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Posted : 2012-06-23 17:52
Updated : 2012-06-23 17:52

China's role in Korean War more active than previously known: data

WASHINGTON (Yonhap) -- China played a more active role in the Korean War than previously known, a detailed analysis of official data carried out by a U.S. think tank showed Friday.

The analysis carried out by the Woodrow Wilson International Center for Scholars, in Washington, showed Chinese Premier Zhou Enlai offering tactical military advice to the North Korean military even before the country entered the conflict.

The conflict began with a surprise attack by the North on June 25, 1950 and ended in an armistice three years later. After initial setbacks by the outgunned South Korean army, United Nations forces led by the United States conducted a successful amphibious landing in Incheon, west of Seoul, in September 1950 that set the stage for the full-fledged withdrawal of North Korean forces. This landing allowed allied forces to march toward the Sino-North Korea border that caused Beijing to side with its ideological partner and enter the war in late October.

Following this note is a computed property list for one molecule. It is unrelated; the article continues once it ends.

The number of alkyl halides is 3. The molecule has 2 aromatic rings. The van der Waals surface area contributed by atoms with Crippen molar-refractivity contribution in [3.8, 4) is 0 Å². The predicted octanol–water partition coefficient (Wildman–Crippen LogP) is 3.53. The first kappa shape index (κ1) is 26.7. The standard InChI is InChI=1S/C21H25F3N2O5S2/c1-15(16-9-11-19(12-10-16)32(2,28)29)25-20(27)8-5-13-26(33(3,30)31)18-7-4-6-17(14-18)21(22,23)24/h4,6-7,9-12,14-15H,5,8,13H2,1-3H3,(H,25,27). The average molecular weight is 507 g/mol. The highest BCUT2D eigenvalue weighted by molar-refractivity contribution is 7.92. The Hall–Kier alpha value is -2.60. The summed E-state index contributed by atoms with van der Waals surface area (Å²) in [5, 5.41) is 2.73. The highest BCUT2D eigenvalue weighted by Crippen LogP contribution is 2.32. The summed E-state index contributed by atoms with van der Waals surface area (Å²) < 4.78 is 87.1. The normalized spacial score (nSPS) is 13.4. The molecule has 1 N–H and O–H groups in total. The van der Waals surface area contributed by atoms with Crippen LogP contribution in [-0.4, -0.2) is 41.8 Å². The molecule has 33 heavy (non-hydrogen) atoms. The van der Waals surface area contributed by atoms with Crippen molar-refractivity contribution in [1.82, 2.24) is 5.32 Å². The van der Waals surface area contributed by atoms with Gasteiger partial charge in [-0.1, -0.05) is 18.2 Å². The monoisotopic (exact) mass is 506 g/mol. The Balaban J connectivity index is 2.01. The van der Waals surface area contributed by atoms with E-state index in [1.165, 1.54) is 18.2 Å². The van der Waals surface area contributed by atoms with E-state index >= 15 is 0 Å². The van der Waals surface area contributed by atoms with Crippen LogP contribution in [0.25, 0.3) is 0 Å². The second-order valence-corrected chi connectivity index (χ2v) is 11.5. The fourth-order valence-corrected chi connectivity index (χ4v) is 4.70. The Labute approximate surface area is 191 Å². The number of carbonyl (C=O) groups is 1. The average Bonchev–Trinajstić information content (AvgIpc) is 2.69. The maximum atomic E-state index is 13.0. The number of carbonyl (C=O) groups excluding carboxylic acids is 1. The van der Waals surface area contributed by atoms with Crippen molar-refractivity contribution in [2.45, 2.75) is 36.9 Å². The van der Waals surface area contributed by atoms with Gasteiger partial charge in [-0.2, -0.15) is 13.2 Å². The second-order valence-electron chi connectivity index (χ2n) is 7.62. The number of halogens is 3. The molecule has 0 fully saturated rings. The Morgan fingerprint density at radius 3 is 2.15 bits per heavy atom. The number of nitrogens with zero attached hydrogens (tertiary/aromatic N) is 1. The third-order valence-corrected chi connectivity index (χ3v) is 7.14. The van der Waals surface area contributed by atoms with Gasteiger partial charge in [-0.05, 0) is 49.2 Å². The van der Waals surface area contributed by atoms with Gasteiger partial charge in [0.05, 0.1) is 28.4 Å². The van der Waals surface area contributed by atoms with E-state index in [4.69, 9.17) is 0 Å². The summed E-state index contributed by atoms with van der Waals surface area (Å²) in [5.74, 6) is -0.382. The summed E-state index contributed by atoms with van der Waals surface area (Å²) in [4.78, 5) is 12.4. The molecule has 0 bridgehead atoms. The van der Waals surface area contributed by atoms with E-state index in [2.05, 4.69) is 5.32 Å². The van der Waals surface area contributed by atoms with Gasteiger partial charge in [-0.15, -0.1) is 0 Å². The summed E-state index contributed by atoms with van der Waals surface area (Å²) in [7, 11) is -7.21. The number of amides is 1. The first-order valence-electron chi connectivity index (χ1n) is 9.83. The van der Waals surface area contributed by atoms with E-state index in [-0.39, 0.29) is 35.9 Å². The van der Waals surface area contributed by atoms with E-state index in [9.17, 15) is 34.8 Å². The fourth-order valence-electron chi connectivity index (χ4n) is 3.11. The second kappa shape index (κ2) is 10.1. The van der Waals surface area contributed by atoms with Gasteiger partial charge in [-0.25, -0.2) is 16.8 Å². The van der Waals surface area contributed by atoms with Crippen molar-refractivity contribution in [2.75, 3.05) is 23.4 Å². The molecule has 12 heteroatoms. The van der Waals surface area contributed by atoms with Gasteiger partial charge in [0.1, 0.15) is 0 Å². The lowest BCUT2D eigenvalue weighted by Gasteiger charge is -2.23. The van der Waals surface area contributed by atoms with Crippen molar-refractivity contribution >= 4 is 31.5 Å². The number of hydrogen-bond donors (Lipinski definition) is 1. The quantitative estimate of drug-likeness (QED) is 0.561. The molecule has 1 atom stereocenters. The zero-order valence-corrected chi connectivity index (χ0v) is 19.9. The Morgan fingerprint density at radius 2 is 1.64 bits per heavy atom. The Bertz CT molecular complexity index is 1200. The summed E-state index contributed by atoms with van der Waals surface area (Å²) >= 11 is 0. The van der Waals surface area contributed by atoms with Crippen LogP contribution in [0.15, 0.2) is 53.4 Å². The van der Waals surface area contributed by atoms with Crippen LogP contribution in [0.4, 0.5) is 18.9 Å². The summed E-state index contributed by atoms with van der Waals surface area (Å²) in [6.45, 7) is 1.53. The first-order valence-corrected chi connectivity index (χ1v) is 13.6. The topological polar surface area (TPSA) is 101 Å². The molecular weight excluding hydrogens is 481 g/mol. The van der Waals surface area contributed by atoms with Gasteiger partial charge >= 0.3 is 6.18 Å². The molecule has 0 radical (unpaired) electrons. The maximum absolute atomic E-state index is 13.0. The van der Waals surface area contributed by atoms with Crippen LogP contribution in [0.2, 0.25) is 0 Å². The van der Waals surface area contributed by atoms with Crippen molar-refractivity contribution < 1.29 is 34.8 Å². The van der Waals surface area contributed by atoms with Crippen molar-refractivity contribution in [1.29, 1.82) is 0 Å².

The findings received by Yonhap News Agency and based on documents from Zhou's published memoirs and data from Chinese government archives revealed the premier ordering Beijing ambassador's to North Korea to deliver a telegram to North Korean leader Kim Il-sung on how his army formations should pull back after the Incheon landing.

The message dated Oct. 1 called on Kim to spilt up his eight divisions into two groups with half to return back to the North and the remainder to stay in South Korea to conduct guerrilla warfare.

Another dispatch dated Sept. 20 urged the North to defend the 38th parallel that had been the border between the two Koreas before the invasion at all costs to ensure that the conflict can be drawn out.

It said the North Korean army should conduct mobile warfare to find weaknesses in the allies so they can concentrate on these weak points to secure victory.

The latest report, in addition, showed Zhou sending a letter to Soviet leader Joseph Stalin on Oct. 14 asking for air force intervention, while a correspondence by Chinese leader Mao Zedong to Chinese General Peng Dehuai in mid-November called on the need to set up a unified command structure to conduct the war with China's participation. Peng was the commander of the Chinese People's Volunteer Army sent to the Korean Peninsula.

Initially, Beijing wanted the war to be led by China and received Stalin's approval, but settled for a joint arrangement with Kim Il-sung and Peng leading the war effort for the communist side, the Woodrow Wilson Center's data showed.

The Woodrow center said based on the information uncovered there emerges a clear picture of how involved Beijing was in the everyday waging of the war.

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